In the Italian coastal town of Viareggio, Matelda Cabrelli Roffo is at the last stage of her life, but the matriarch still has decades' worth of family stories to share. On the eve of her 81st birthday, Matelda offers her 25-year-old granddaughter Anina the contents of her jewelry case, a family tradition for brides-to-be. Of course, Anina selects the one item Matelda isn't ready to part with: a jewel-encrusted watch with a curiously upside-down facade. Matelda's attachment to the treasure—a rare sentiment in the Cabrelli family of jewelers—leads to questions about its origins and the unfolding of a family timeline Anina's never heard. In chapters alternating between the present and the nine decades leading up to Matelda's demurring, the Cabrelli family history is deftly illustrated through a long chain of strong women. At just 11 years old, Matelda's mother, Domenica Cabrelli, witnesses her best friend, Silvio, banished from Viareggio for being a fatherless troublemaker. Years later, Domenica, now a nurse, is exiled herself when the Catholic Church learns she's offered family planning advice to a young mother in distress. She lands in a convent in Scotland, where she continues nursing and plans to join the nunnery. Conveniently, love interrupts, and Domenica's marriage to a Scottish naval captain derails her plans, as does Italy's involvement in the war. With young Matelda in tow, Domenica longs for her hometown of Viareggio, a seaside paradise elderly Matelda cherishes until her last breath. Upon learning about the Cabrelli family struggles, sacrifices, and persistence, Anina changes, reconsidering the meaning of strength, family, and the types of love worth sacrificing for. Trigiani's adept character portrayals, deliciously described settings, and carefully considered details build momentum and intrigue from beginning to end. An epic multigenerational love story sweeping across coastal Italy, Southern France, and Scotland. Copyright © Kirkus Reviews, used with permission.


Kirkus
Copyright © Kirkus Reviews, used with permission.

In the Italian coastal town of Viareggio, Matelda Cabrelli Roffo is at the last stage of her life, but the matriarch still has decades' worth of family stories to share.On the eve of her 81st birthday, Matelda offers her 25-year-old granddaughter Anina the contents of her jewelry case, a family tradition for brides-to-be. Of course, Anina selects the one item Matelda isn't ready to part with: a jewel-encrusted watch with a curiously upside-down facade. Matelda's attachment to the treasurea rare sentiment in the Cabrelli family of jewelersleads to questions about its origins and the unfolding of a family timeline Anina's never heard. In chapters alternating between the present and the nine decades leading up to Matelda's demurring, the Cabrelli family history is deftly illustrated through a long chain of strong women. At just 11 years old, Matelda's mother, Domenica Cabrelli, witnesses her best friend, Silvio, banished from Viareggio for being a fatherless troublemaker. Years later, Domenica, now a nurse, is exiled herself when the Catholic Church learns she's offered family planning advice to a young mother in distress. She lands in a convent in Scotland, where she continues nursing and plans to join the nunnery. Conveniently, love interrupts, and Domenica's marriage to a Scottish naval captain derails her plans, as does Italy's involvement in the war. With young Matelda in tow, Domenica longs for her hometown of Viareggio, a seaside paradise elderly Matelda cherishes until her last breath. Upon learning about the Cabrelli family struggles, sacrifices, and persistence, Anina changes, reconsidering the meaning of strength, family, and the types of love worth sacrificing for. Trigiani's adept character portrayals, deliciously described settings, and carefully considered details build momentum and intrigue from beginning to end.An epic multigenerational love story sweeping across coastal Italy, Southern France, and Scotland. Copyright Kirkus Reviews, used with permission.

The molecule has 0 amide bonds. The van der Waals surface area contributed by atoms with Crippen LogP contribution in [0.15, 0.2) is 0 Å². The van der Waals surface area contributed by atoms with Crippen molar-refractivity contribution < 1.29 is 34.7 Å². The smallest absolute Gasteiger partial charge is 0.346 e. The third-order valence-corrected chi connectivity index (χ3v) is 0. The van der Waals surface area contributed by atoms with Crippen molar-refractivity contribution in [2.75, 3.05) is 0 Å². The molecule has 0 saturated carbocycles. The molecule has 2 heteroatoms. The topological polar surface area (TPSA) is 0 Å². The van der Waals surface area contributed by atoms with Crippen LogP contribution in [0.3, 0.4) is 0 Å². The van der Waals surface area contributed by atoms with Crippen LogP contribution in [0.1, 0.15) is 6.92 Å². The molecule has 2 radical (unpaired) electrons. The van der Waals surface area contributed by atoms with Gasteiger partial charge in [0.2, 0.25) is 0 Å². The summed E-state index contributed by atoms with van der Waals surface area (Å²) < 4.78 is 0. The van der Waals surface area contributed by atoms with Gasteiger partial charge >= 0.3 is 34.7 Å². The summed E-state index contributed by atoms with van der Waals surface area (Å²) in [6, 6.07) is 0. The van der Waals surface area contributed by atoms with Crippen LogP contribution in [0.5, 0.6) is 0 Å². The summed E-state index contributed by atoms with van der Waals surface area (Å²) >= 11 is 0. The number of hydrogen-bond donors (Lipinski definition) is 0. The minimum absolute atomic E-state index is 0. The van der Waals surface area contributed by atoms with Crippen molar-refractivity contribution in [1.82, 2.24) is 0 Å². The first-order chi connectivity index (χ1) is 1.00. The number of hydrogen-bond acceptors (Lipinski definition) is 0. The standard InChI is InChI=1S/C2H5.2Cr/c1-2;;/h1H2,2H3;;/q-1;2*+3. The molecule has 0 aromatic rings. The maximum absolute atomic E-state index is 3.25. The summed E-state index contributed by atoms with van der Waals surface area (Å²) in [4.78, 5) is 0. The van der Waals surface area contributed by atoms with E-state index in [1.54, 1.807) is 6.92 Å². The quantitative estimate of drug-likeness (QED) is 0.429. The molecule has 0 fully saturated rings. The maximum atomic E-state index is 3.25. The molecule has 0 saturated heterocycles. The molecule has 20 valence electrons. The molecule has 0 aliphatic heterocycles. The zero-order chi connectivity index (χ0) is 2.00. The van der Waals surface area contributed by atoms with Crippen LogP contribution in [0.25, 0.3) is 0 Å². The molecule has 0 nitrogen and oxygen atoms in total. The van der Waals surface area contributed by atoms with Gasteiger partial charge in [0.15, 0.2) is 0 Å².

Library Journal
(c) Copyright Library Journals LLC, a wholly owned subsidiary of Media Source, Inc. No redistribution permitted.

Trigiani's 15th adult fiction title (after Tony's Wife) introduces readers to the Cabrelli family in the small seaside village of Viareggio, Italy. The matriarch, Matelda, is growing old and decides to share her family story with her granddaughter. The saga begins with Matelda's mother Domenica who, due to her headstrong nature and unbridled tongue, is exiled by the village priest and sent to Marseille to study nursing. When World War II breaks out, she goes to Scotland to wait out the war. But the lure of Viareggio is strong, and she returns home after the war. The story of the Cabrellis, their loves, losses, feuds, and the family gem-cutting business takes place as the 20th century unfolds. Interwoven are tales of an ostracized boy born out of wedlock, how Italians in Scotland were villainized and deported during the war, and the changing roles of women. VERDICT In this engaging novel, Trigiani conveys the beauty of Italy, the hardships of war, the taste of family recipes, and the enduring love of family. For fans of Kate Quinn or Kristin Hannah.—Terry Lucas